TV Waffle - True Detective (Season One)

HBO's acclaimed new crime drama.


True Detective is an HBO original series starring Woody Harrelson as Marty Hart and Matthew McConaughey as Rust (Rusty) Cohle. The first season premiered on January 12, 2014 and ran for eight one hour episodes. Given that this series is a murder mystery, there will be spoilers showing up later on in the review.  Warning will be given for those who wish to stop reading.
The series, true to its title, is a detective story set in modern day Vermillion Parish, Louisiana, but a good deal of the action is told through the use of flashbacks beginning in 1995. Back in that day, Marty Hart was a detective in the Louisiana state police force, where he had just been paired with the enigmatic detective Rust Cohle. While Marty is your fairly typical middle class man, Cohle is a nihilistic individual who basically lives for his work. This has a lot to do with the loss of his daughter a number of years earlier and, shortly afterwards, his marriage as a result of that. The two are assigned to the murder of a young woman, the details of which have a ritualistic pattern to them as her body is found posed naked with a wreath crown, complete with deer antlers. The framing story for the flashback is that the two, now retired, detectives are being interviewed separately by a new pair of investigators named Gilbough and Papiana, played respectively by Michael Potts and Tory Kittles. They have reopened the case that Hart and Cohle had in theory solved, as a new series of murders matching the MO of that serial killer have landed in their lap. 
The series also follows Gilbough and Papiana's investigation and, ultimately, Hart and Cohle's renewed look into the case; however, the main thrust of the series is the original investigation. Over the course of this we also watch these two detectives' lives become entangled with one another and the hostilities that inevitably follow, given their radically divergent personalities. Of course, the supposed success of solving the case adds a good deal of fuel to this already volatile mix. The story ends up being as much about the nature of Hart and Cohle's relationship as the murder mystery itself.
Early on in the series, reference is made to The King in Yellow. For those unfamiliar with early pulp literature, this is a collection of supernatural short stories by author Robert W. Chambers that is significant in that his writings were the inspiration of a later and more well known American writer named H. P. Lovecraft. This ties directly into the ritual nature of the murders, as elements from Chambers' work are specifically mentioned within the series, which lent a serious air of creepiness to the proceedings. The series also makes no attempt to pull its punches. HBO is a pay cable channel and, as a result, is able to get away with quite a lot, but True Detective seemed to go out of its way to push against even those boundaries.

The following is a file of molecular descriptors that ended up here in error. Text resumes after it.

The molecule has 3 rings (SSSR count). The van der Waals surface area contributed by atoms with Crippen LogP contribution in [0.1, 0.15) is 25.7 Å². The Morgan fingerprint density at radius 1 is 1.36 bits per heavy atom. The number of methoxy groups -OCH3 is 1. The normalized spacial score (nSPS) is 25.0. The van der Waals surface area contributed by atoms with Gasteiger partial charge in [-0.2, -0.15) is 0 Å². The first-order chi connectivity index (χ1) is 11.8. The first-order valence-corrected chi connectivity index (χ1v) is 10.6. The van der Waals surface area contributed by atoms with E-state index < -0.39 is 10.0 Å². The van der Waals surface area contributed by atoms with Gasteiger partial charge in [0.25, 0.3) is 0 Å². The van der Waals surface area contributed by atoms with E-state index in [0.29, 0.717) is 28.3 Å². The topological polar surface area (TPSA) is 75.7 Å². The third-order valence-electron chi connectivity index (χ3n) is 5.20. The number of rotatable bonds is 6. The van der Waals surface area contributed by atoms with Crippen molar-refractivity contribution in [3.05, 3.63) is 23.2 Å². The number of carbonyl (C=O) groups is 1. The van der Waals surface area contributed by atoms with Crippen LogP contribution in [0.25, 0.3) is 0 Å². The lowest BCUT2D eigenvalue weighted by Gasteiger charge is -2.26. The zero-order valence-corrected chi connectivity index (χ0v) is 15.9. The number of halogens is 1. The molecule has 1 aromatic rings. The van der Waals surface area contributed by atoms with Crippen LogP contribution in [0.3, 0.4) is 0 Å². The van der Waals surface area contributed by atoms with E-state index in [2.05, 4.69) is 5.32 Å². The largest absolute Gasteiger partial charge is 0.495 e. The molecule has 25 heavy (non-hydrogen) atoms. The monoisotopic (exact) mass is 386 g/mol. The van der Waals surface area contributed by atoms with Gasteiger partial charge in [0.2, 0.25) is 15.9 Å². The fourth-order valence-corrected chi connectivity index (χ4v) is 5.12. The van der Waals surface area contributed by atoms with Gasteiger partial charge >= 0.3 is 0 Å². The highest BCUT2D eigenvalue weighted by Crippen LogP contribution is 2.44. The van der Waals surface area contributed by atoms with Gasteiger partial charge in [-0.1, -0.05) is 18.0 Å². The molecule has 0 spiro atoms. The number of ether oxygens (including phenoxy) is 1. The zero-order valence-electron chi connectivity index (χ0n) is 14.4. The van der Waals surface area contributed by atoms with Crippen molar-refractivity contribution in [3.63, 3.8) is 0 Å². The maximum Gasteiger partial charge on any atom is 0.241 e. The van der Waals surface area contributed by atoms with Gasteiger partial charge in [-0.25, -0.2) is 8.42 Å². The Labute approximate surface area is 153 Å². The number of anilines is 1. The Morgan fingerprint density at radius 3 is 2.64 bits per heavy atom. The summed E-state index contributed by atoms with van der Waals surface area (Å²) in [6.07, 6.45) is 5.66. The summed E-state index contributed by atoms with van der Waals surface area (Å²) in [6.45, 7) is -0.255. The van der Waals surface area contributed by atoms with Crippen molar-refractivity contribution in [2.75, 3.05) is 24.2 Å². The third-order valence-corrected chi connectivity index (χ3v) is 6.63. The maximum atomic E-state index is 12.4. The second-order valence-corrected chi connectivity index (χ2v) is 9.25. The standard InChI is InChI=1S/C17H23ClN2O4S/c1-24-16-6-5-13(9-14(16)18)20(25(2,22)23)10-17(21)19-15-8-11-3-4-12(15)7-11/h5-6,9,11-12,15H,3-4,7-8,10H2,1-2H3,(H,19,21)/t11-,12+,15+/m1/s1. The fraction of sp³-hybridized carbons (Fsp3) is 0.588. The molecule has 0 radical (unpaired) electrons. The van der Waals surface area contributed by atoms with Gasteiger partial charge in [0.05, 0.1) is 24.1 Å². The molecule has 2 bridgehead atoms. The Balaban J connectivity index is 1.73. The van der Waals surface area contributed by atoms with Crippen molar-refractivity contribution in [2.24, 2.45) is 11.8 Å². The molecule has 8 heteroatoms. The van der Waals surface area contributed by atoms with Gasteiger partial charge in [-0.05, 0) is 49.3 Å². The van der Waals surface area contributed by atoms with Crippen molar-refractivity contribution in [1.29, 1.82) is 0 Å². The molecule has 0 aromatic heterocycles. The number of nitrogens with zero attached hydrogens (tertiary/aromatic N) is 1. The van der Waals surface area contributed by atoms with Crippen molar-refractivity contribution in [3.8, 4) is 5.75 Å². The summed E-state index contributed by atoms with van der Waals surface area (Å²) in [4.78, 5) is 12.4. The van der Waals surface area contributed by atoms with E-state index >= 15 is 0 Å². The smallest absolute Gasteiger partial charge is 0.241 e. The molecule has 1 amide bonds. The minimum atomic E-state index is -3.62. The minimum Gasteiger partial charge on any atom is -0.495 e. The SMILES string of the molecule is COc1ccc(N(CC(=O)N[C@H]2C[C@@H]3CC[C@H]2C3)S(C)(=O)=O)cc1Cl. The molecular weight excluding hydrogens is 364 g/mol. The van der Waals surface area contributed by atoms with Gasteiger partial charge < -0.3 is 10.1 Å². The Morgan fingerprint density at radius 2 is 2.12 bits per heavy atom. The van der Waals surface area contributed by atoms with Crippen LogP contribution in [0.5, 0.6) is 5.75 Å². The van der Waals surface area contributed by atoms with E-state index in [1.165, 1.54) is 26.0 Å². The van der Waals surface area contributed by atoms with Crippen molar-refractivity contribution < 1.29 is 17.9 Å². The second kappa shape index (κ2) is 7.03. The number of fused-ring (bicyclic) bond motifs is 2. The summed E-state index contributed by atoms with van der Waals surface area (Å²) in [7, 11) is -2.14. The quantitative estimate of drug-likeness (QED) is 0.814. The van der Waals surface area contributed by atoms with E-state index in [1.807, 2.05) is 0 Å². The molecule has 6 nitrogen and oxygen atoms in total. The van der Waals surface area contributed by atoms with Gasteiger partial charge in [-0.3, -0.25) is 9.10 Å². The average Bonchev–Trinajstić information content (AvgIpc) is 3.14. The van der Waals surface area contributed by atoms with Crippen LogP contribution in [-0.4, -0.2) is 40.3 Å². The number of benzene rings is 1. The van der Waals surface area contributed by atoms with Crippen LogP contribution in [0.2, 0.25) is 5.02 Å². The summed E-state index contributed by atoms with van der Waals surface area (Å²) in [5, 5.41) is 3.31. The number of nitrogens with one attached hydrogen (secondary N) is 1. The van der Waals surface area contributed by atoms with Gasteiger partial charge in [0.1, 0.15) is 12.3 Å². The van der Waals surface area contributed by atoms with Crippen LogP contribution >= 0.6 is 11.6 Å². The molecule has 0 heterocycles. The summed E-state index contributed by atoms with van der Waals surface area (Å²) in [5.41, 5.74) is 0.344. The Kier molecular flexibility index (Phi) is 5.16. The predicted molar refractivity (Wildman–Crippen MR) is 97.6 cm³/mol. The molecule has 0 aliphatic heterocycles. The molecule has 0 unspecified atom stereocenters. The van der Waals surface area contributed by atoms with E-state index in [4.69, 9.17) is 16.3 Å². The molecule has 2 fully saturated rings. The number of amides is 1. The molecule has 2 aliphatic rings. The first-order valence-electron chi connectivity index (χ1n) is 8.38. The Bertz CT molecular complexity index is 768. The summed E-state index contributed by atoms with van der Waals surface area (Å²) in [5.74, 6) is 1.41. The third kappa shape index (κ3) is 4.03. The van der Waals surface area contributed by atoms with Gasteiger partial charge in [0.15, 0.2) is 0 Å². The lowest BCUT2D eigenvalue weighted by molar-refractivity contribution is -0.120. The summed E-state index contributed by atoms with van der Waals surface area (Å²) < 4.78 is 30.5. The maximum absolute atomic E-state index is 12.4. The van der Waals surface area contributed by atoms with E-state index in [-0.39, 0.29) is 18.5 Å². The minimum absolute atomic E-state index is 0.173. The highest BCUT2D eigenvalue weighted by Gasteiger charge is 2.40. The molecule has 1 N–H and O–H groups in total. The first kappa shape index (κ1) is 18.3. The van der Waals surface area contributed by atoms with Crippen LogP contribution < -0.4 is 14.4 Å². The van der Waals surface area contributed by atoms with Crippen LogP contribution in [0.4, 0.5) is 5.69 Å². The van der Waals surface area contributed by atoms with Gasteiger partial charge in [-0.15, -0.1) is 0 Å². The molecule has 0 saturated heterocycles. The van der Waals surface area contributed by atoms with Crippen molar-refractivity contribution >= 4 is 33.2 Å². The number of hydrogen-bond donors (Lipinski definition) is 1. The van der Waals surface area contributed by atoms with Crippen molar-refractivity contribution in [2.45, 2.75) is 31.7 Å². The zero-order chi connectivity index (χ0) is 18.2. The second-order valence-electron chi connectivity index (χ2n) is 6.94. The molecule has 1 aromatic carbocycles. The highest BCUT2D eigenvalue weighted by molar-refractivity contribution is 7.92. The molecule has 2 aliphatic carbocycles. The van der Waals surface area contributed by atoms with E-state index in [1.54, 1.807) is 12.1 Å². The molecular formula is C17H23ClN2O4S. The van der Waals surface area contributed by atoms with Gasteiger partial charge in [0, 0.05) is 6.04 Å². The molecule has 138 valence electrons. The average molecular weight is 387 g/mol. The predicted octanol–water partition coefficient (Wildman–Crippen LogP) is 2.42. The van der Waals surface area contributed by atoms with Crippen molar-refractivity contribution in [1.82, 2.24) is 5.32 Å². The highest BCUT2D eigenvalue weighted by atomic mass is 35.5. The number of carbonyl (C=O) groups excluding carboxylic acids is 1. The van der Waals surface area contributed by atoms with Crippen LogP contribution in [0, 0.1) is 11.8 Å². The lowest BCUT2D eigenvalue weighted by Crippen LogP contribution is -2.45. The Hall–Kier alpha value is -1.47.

At this point I'll be going into spoiler territory so you can skip to the last paragraph if you haven't seen the series yet.
The real brilliance of  True Detective is in taking a key concept from a supernatural horror story and converting it into something very real and, as a result, much more horrific. For me, this struck the same chord as the Hitchcock classic Psycho. In Chambers stories, The King in Yellow is a play that the mere act of reading, much like Lovecraft's Necronomicon, can result in madness. In True Detective this play is converted into a video tape of a dark ritual that involves a heinous criminal act, which has a sanity challenging effect upon anyone who views the tape.
As a side note, Chambers' anthology The King in Yellow is available free to read at the Project Gutenberg website. Only the first four stories actually mention the play but The Yellow Sign is the strongest of them in my opinion.
One episode in particular so stood out for me that I wanted to mention it specifically. The fifth episode, titled The Secret Fate of All Life, specifically covers the events of Hart and Cohle's apprehension of the alleged serial killer. As we review the official events during the current investigation, the flashback shows us the actual sequence of events, which differ quite considerably from what was officially reported. The episode handles this disconnect in a perfectly trivial manner that, while a standard police drama stereotype, was so flawlessly executed that it was an absolute delight to watch.
Critical reaction to this first season has been good enough for HBO to commission a second. I'm especially hopeful as the concept for it is to be an anthology series along the same lines as American Horror Story, where each season features a completely new story line and, in True Detective's case, a new cast as well. Being a fan of anthology series, I would love to see a return to this format of television. Summing up, I think that our own Jason Abbey described my feelings for True Detective perfectly so I'll just quote him when he said "True Detective is the first must see television of 2014". It is, and you should.



Nick Sauer

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